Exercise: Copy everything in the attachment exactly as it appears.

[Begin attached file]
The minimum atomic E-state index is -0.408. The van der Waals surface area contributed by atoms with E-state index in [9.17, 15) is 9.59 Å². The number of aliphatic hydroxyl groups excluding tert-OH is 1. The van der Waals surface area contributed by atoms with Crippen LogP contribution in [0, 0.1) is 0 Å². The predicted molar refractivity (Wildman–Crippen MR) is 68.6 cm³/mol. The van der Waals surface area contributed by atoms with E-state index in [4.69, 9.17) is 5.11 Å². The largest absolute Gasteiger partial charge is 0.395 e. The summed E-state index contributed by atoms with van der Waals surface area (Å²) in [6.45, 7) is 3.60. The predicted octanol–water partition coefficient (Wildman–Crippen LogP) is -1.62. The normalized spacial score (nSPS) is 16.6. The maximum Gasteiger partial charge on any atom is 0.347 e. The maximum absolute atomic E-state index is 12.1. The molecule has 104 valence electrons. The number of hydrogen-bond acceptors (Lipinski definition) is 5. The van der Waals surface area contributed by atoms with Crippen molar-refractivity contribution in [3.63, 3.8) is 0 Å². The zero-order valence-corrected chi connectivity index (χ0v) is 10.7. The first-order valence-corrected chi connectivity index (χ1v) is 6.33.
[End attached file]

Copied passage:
The minimum atomic E-state index is -0.408. The van der Waals surface area contributed by atoms with E-state index in [9.17, 15) is 9.59 Å². The number of aliphatic hydroxyl groups excluding tert-OH is 1. The van der Waals surface area contributed by atoms with Crippen LogP contribution in [0, 0.1) is 0 Å². The predicted molar refractivity (Wildman–Crippen MR) is 68.6 cm³/mol. The van der Waals surface area contributed by atoms with E-state index in [4.69, 9.17) is 5.11 Å². The largest absolute Gasteiger partial charge is 0.395 e. The summed E-state index contributed by atoms with van der Waals surface area (Å²) in [6.45, 7) is 3.60. The predicted octanol–water partition coefficient (Wildman–Crippen LogP) is -1.62. The normalized spacial score (nSPS) is 16.6. The maximum Gasteiger partial charge on any atom is 0.347 e. The maximum absolute atomic E-state index is 12.1. The molecule has 104 valence electrons. The number of hydrogen-bond acceptors (Lipinski definition) is 5. The van der Waals surface area contributed by atoms with Crippen molar-refractivity contribution in [3.63, 3.8) is 0 Å². The zero-order valence-corrected chi connectivity index (χ0v) is 10.7. The first-order valence-corrected chi connectivity index (χ1v) is 6.33.